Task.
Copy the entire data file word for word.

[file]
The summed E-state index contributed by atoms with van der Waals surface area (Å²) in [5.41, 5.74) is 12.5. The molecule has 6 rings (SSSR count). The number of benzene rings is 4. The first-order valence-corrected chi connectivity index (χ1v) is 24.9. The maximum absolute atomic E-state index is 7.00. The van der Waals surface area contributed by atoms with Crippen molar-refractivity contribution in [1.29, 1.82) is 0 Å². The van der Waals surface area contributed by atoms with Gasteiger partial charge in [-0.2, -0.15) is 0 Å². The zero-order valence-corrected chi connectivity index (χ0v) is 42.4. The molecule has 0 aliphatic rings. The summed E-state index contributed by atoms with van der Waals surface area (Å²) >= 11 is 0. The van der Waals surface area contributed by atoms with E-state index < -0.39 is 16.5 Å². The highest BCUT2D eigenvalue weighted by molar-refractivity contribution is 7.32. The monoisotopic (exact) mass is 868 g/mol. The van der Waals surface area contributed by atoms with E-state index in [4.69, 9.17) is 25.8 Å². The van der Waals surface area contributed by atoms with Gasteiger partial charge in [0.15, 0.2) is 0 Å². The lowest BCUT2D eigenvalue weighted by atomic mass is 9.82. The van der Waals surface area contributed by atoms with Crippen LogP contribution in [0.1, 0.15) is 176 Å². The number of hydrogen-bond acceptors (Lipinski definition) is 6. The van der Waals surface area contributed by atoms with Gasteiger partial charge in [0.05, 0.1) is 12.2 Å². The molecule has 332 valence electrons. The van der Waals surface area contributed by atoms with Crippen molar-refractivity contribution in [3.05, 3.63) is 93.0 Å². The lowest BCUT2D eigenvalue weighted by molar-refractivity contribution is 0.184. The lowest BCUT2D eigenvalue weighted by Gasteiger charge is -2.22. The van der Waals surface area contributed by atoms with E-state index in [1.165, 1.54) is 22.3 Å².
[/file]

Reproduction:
The summed E-state index contributed by atoms with van der Waals surface area (Å²) in [5.41, 5.74) is 12.5. The molecule has 6 rings (SSSR count). The number of benzene rings is 4. The first-order valence-corrected chi connectivity index (χ1v) is 24.9. The maximum absolute atomic E-state index is 7.00. The van der Waals surface area contributed by atoms with Crippen molar-refractivity contribution in [1.29, 1.82) is 0 Å². The van der Waals surface area contributed by atoms with Gasteiger partial charge in [-0.2, -0.15) is 0 Å². The zero-order valence-corrected chi connectivity index (χ0v) is 42.4. The molecule has 0 aliphatic rings. The summed E-state index contributed by atoms with van der Waals surface area (Å²) >= 11 is 0. The van der Waals surface area contributed by atoms with E-state index < -0.39 is 16.5 Å². The highest BCUT2D eigenvalue weighted by molar-refractivity contribution is 7.32. The monoisotopic (exact) mass is 868 g/mol. The van der Waals surface area contributed by atoms with E-state index in [4.69, 9.17) is 25.8 Å². The van der Waals surface area contributed by atoms with Gasteiger partial charge in [0.15, 0.2) is 0 Å². The lowest BCUT2D eigenvalue weighted by atomic mass is 9.82. The van der Waals surface area contributed by atoms with Crippen LogP contribution in [0.1, 0.15) is 176 Å². The number of hydrogen-bond acceptors (Lipinski definition) is 6. The van der Waals surface area contributed by atoms with Gasteiger partial charge in [0.05, 0.1) is 12.2 Å². The molecule has 332 valence electrons. The van der Waals surface area contributed by atoms with Crippen molar-refractivity contribution in [3.05, 3.63) is 93.0 Å². The lowest BCUT2D eigenvalue weighted by molar-refractivity contribution is 0.184. The lowest BCUT2D eigenvalue weighted by Gasteiger charge is -2.22. The van der Waals surface area contributed by atoms with E-state index in [1.165, 1.54) is 22.3 Å².